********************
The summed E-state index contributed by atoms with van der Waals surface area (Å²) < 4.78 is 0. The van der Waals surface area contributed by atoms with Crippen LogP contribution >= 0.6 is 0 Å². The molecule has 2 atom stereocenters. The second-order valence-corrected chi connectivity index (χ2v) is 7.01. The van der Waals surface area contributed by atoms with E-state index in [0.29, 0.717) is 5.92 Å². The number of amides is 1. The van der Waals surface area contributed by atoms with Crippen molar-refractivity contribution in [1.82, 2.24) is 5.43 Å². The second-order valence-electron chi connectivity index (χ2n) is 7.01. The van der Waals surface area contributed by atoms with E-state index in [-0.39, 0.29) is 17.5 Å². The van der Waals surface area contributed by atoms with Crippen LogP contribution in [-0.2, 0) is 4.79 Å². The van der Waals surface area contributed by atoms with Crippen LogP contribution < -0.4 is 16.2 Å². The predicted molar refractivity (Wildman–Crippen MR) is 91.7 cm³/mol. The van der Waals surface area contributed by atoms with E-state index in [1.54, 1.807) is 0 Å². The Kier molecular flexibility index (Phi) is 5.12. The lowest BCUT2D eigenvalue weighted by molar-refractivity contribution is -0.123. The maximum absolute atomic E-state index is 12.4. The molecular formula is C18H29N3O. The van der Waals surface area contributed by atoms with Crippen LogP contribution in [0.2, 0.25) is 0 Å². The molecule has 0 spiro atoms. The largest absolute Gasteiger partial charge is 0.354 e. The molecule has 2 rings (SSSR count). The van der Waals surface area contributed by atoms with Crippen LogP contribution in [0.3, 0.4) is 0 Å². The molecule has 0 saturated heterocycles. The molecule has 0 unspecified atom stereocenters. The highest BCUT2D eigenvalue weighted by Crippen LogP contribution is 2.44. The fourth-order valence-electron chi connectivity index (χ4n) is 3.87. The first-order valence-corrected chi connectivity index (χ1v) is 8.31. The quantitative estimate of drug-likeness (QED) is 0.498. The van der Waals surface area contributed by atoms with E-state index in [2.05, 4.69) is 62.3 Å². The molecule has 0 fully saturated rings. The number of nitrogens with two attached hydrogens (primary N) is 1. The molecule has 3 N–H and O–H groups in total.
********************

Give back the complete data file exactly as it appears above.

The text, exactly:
The summed E-state index contributed by atoms with van der Waals surface area (Å²) < 4.78 is 0. The van der Waals surface area contributed by atoms with Crippen LogP contribution >= 0.6 is 0 Å². The molecule has 2 atom stereocenters. The second-order valence-corrected chi connectivity index (χ2v) is 7.01. The van der Waals surface area contributed by atoms with E-state index in [0.29, 0.717) is 5.92 Å². The number of amides is 1. The van der Waals surface area contributed by atoms with Crippen molar-refractivity contribution in [1.82, 2.24) is 5.43 Å². The second-order valence-electron chi connectivity index (χ2n) is 7.01. The van der Waals surface area contributed by atoms with E-state index in [-0.39, 0.29) is 17.5 Å². The van der Waals surface area contributed by atoms with Crippen LogP contribution in [-0.2, 0) is 4.79 Å². The van der Waals surface area contributed by atoms with Crippen LogP contribution < -0.4 is 16.2 Å². The predicted molar refractivity (Wildman–Crippen MR) is 91.7 cm³/mol. The van der Waals surface area contributed by atoms with E-state index in [1.54, 1.807) is 0 Å². The Kier molecular flexibility index (Phi) is 5.12. The lowest BCUT2D eigenvalue weighted by molar-refractivity contribution is -0.123. The maximum absolute atomic E-state index is 12.4. The molecular formula is C18H29N3O. The van der Waals surface area contributed by atoms with Crippen LogP contribution in [0.2, 0.25) is 0 Å². The molecule has 0 spiro atoms. The largest absolute Gasteiger partial charge is 0.354 e. The molecule has 2 rings (SSSR count). The van der Waals surface area contributed by atoms with Crippen LogP contribution in [0.3, 0.4) is 0 Å². The molecule has 0 saturated heterocycles. The molecule has 0 unspecified atom stereocenters. The highest BCUT2D eigenvalue weighted by Crippen LogP contribution is 2.44. The fourth-order valence-electron chi connectivity index (χ4n) is 3.87. The first-order valence-corrected chi connectivity index (χ1v) is 8.31. The quantitative estimate of drug-likeness (QED) is 0.498. The van der Waals surface area contributed by atoms with E-state index in [2.05, 4.69) is 62.3 Å². The molecule has 0 fully saturated rings. The number of nitrogens with two attached hydrogens (primary N) is 1. The molecule has 3 N–H and O–H groups in total.